Penelope's Irish Experiences by Kate Douglas Wiggin
Chapter XXV. The wee folk.
'There sings a bonnie linnet Up the heather glen; The voice has magic in it Too sweet for mortal men! Sing O, the blooming heather, O, the heather glen! Where fairest fairies gather To lure in mortal men.'
Carrig-a-fooka Inn, near Knockma,
A modern Irish poet* says something that Francesca has quoted to Ronald in her letter to-day, and we await from Scotland his confirmation or denial. He accuses the Scots of having discovered the fairies to be pagan and wicked, and of denouncing them from the pulpits, whereas Irish priests discuss with them the state of their souls; or at least they did, until it was decided that they had none, but would dry up like so much bright vapour at the last day. It was more in sadness than in anger that the priests announced this fiat; for Irish sprites and goblins do gay, graceful, and humorous things, for the most part, tricksy sins, not deserving annihilation, whereas Scottish fays are sometimes malevolent,--or so says the Irish poet.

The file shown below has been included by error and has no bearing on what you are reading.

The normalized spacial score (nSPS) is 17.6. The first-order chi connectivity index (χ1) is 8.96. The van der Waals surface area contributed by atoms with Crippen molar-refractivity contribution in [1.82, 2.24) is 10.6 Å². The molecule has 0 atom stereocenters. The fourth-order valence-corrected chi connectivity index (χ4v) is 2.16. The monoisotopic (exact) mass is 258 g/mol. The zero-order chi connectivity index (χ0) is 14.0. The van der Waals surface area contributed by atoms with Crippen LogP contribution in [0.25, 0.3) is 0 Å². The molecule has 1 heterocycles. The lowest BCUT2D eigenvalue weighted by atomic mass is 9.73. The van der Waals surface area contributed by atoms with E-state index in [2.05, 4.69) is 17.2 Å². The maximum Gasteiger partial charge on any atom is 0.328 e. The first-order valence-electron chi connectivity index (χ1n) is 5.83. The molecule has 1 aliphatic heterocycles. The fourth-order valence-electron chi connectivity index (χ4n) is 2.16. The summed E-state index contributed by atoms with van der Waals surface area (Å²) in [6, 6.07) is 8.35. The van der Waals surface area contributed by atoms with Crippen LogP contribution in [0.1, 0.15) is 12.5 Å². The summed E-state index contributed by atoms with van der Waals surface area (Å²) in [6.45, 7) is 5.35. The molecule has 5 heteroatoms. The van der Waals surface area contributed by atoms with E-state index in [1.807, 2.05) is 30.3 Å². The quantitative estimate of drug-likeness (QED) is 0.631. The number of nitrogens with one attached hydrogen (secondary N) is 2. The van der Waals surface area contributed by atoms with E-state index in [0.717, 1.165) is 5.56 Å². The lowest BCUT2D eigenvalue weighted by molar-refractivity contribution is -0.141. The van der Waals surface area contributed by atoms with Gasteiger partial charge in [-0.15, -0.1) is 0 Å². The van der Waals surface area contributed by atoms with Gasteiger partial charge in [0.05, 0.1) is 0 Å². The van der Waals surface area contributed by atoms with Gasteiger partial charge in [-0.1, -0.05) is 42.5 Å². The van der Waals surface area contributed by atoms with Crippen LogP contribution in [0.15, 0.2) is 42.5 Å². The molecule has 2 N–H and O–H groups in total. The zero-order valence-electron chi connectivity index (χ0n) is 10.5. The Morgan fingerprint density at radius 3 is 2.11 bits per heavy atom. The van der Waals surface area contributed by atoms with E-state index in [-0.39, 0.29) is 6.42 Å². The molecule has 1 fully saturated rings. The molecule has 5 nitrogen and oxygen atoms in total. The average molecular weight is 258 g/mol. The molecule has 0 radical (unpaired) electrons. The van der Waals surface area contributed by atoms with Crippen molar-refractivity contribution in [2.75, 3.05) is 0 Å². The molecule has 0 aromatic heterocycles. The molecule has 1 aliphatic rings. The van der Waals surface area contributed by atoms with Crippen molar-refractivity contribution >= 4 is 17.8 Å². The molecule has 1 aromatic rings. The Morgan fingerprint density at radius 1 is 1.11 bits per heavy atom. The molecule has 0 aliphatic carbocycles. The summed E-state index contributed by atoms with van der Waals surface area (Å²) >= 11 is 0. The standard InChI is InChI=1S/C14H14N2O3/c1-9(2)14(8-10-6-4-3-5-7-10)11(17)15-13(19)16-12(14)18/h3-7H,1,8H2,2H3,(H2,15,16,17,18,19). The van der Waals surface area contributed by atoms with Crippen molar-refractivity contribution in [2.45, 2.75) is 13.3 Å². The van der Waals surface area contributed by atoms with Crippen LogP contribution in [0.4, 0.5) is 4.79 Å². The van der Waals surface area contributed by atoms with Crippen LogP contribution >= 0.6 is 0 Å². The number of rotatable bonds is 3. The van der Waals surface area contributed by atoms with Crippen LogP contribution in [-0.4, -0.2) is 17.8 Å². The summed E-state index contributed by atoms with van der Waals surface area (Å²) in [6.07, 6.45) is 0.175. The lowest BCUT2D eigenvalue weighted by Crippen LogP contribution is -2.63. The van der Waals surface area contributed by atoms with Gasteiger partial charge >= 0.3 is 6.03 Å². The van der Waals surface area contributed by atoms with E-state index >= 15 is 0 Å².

* W. B. Yeats.
This is very sad, no doubt, but it does not begin to be as sad as having no fairies at all. There must have been a few in England in Shakespeare's time, or he could never have written The Tempest or the Midsummer Night's Dream; but where have they vanished?